There are some stories that, for better or worse, superhero media can’t seem to let go of. So they get retold over and over again. Let’s go over some of the biggest superhero stories that refuse to die and see if we can figure out why.
Batman #246 (1972), DC Comics
A Batman comic from the 1970’s once dramatically asked “How many ways can a “Robin” die?” We’ll probably find out the answer to that soon, as DC Comics seems determined to exhaust every possibility. 3 out of the 5 of the young people who have taken the role of Batman’s sidekick have died horribly.
Batman #428 (1988), DC Comics
It all started in 1988. Dick Grayson, the original Robin, had grown up, so Jason Todd took up the mantle. DC Comics conducted a phone poll where readers called in to decide whether 15-year-old Jason should be killed off. Thanks to a particularly dedicated hater calling in several times, Jason got beaten with a crowbar and blown up.
Detective Comics #806 (2005)
The next dead Robin was also the first main-continuity female Robin, Stephanie Brown. She barely lasted three issues as Robin before getting tortured with a power drill, shot, and kicked down a flight of stairs.
Batman Inc. #8 (2013), DC Comics
The latest death was Damian Wayne, who was impaled at the hands of his own clone. He was ten at the time. A ten-year-old who’s killed people, sure, but still ten. The way things are going, the next dead Robin will be a toddler.
All of this is not even counting alternate continuities.
Why does DC keep doing it? It’s because violently killing off a child is a lazy and quick way to get publicity and boost sales. DC really cashed in on the controversy Jason Todd’s death, so they reuse the story. The death of a beloved icon creates the illusion of maturity and edginess in storytelling.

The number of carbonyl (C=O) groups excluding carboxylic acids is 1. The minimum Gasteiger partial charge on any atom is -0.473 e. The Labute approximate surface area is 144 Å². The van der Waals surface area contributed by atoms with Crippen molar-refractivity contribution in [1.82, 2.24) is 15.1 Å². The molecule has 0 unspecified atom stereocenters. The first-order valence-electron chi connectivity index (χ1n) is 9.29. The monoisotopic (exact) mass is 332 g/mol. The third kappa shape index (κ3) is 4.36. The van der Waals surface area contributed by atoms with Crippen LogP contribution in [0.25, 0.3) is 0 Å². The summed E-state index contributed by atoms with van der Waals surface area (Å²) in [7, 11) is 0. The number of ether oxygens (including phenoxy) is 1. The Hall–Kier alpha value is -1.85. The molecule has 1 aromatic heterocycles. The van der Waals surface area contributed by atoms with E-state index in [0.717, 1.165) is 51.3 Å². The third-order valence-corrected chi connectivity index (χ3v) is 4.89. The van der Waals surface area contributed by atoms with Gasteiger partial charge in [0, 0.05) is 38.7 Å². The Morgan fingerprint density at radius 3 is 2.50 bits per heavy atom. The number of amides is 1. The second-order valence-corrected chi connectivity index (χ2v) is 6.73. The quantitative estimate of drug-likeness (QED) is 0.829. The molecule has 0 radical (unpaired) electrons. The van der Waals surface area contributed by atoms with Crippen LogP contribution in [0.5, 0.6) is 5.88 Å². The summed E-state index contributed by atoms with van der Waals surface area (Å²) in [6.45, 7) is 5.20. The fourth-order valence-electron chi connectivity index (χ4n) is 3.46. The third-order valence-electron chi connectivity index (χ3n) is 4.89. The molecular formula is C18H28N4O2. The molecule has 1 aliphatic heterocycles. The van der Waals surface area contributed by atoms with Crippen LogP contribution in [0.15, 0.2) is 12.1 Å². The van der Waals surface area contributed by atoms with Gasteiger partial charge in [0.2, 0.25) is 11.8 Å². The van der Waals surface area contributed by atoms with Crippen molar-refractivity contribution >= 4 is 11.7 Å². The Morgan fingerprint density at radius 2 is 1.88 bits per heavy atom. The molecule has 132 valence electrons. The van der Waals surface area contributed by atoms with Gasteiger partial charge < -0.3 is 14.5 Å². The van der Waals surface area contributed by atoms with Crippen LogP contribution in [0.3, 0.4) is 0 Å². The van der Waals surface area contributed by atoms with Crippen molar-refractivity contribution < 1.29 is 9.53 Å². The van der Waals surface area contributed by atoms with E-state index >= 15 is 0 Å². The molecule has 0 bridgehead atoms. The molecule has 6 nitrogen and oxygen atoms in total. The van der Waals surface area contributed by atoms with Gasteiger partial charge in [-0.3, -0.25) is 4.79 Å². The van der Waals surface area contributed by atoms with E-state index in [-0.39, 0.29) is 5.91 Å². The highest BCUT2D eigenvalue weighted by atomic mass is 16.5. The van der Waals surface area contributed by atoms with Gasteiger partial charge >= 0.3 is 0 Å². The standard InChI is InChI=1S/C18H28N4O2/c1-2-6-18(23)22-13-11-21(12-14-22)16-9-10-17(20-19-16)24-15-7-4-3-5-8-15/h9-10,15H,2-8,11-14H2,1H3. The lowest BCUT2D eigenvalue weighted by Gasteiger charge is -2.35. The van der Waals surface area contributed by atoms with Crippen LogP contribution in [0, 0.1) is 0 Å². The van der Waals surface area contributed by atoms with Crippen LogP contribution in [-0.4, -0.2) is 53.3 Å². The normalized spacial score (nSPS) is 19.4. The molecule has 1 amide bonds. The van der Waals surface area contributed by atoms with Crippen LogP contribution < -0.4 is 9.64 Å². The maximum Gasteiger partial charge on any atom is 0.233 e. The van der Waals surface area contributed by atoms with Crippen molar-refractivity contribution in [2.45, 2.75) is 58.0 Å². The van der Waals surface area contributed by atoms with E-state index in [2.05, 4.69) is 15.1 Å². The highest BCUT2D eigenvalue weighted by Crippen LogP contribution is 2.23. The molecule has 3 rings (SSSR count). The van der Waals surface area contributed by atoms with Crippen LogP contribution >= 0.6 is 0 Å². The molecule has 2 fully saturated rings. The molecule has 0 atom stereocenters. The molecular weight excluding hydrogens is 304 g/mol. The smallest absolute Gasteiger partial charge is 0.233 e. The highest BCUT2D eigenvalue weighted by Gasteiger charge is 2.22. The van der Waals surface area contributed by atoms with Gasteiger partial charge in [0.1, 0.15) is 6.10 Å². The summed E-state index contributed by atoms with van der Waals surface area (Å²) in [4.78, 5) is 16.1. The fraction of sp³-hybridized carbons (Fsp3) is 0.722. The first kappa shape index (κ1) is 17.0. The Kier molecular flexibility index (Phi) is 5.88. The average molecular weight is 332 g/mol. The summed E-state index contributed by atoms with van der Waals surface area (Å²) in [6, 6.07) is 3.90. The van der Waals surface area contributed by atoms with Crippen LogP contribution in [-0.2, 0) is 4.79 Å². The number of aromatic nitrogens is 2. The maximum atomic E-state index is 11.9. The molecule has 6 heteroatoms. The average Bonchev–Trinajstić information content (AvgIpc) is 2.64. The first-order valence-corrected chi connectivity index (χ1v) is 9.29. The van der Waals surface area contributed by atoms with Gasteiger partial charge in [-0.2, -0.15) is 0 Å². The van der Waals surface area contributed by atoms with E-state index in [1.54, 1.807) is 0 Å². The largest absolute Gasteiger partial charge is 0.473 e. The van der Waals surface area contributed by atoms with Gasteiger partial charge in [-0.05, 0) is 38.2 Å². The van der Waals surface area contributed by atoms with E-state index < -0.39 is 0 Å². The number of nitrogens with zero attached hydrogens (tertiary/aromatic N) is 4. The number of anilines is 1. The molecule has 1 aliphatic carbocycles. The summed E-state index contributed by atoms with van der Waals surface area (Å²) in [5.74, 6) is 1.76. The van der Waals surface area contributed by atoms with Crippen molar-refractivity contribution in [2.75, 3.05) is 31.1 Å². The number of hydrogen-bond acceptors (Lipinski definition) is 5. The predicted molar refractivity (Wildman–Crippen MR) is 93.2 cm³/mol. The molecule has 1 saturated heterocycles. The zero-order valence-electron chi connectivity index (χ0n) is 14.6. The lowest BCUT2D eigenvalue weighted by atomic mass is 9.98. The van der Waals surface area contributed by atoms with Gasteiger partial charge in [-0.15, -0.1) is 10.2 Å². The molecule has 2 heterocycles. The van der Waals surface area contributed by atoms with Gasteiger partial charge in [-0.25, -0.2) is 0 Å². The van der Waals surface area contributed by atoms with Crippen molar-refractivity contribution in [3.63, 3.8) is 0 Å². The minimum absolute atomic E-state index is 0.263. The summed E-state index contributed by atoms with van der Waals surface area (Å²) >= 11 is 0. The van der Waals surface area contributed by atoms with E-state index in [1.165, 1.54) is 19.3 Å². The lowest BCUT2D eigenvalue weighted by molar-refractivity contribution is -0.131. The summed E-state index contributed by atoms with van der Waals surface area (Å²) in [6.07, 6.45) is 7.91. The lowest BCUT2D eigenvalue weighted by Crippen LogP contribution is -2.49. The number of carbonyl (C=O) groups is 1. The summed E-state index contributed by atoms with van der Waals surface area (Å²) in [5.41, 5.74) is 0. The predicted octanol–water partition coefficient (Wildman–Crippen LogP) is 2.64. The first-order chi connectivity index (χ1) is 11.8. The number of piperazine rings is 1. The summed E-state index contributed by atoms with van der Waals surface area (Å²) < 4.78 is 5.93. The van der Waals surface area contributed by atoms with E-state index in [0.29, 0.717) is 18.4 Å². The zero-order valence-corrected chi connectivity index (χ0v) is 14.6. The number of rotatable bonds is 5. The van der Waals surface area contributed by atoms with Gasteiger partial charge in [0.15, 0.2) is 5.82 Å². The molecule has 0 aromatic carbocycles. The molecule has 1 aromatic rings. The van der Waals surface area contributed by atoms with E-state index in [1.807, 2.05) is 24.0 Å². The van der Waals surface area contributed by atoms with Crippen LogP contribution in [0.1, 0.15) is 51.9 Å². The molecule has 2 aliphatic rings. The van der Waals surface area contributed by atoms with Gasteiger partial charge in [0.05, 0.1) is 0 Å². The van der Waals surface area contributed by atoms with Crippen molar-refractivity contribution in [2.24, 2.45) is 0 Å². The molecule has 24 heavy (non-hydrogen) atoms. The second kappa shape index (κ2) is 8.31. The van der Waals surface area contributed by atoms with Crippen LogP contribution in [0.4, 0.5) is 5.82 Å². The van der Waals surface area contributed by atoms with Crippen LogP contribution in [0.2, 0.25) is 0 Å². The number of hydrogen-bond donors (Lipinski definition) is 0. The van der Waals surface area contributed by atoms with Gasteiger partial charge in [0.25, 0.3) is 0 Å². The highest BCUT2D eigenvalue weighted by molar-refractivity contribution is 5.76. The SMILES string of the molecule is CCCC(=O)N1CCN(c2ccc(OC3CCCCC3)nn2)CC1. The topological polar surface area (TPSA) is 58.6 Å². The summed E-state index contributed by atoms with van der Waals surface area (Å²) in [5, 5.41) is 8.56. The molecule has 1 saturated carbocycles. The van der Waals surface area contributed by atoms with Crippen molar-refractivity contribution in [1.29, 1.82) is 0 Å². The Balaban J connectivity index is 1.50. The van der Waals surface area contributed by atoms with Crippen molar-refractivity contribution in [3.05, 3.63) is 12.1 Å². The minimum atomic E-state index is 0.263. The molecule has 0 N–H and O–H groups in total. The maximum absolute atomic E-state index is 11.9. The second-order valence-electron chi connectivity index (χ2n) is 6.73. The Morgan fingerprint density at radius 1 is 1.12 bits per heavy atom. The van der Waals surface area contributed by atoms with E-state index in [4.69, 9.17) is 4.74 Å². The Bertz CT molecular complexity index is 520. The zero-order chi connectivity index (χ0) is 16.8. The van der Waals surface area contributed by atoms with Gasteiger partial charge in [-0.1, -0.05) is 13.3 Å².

But there’s really nothing “mature” about killing a kid for cheap shock value. It’s just exploitative and ghoulish. Also, every single one of these dead Robins have come back to life, making death itself seem pretty meaningless. Batman also looks callous and irresponsible, going through kid sidekicks like preschoolers go through pet goldfish.
Unfortunately, it looks like Dead Robin Syndrome might even make its way to the movie-verse. What might be a memorial case was spotted in the Batman vs Superman trailer.
Batman vs. Superman: Dawn of Justice, Warner Brothers Entertainment
Speaking of which…
The Dark Knight Returns #4 (1986), DC Comics
The Batman vs Superman fight hitting the big screen soon is nothing new. Ever since Frank Miller had the two battle it out in The Dark Knight Returns, comics have constantly pitted the two against each other.
Here are just a few of the comics that have Superman and Batman battle it out: 1991’s Superman Annual #3, 2003’s Batman #612, 2003’s Superman: Red Son #2, 2011’s Justice League #2 and 2014’s Batman #36.
Justice League #2 (2011), DC Comics
The obsession with having comics’ two biggest icons of masculinity beat the snot out of each other is no mystery. It’s a comic book nerd’s version of “my dad could beat up your dad”. It’s a childish way to determine which hero is “better”. I think it’s also undeniable some might find a sort of… thrill in watching these macho men go at it.
That’s why the Superman vs Batman fight in Holy Musical B@tman! (an unofficial parody musical) is my favorite. It pokes fun at the childish hyper-masculinity and plays the homoerotic undertones to the hilt, showing how ridiculous (but kind of fun) these fights really are.
I’m also fond of Darwyn Cooke’s version in The New Frontier Special, where the fight ends because Wonder Woman pulls them apart and tells them to stop behaving like children. It’s a bit like this:
Superman Secret Files and Origins (2005), DC Comics
I really want this to be how Batman vs Superman: Dawn of Justice ends. Complete with the hair pulling.
Speaking of Wonder Woman having a rough time…
Wonder Woman #104 (1995), DC Comics
There is nothing DC Comics seems to love more than destroying Wonder Woman’s homeland. Themyscira (more commonly known as Paradise Island) has been decimated several times. Just a few times the island was destroyed and/or the Amazons were slaughtered: 1995’s The Second Genesis, 2001’s Our Worlds at War, 2005’s Infinite Crisis and 2007’s Amazons Attack! It’s a wonder there were any Amazons left at all.
Wonder Woman #4 (2011), DC Comics
DC’s recent reboot has only made this trend worse. It only took four issues of Wonder Woman’s new series before her mother was turned to stone (and later destroyed) and the rest of the Amazons were turned into snakes. So much for respecting a cool culture of warrior women and maintaining Diana’s supporting cast.
Click the next button to continue reading this list.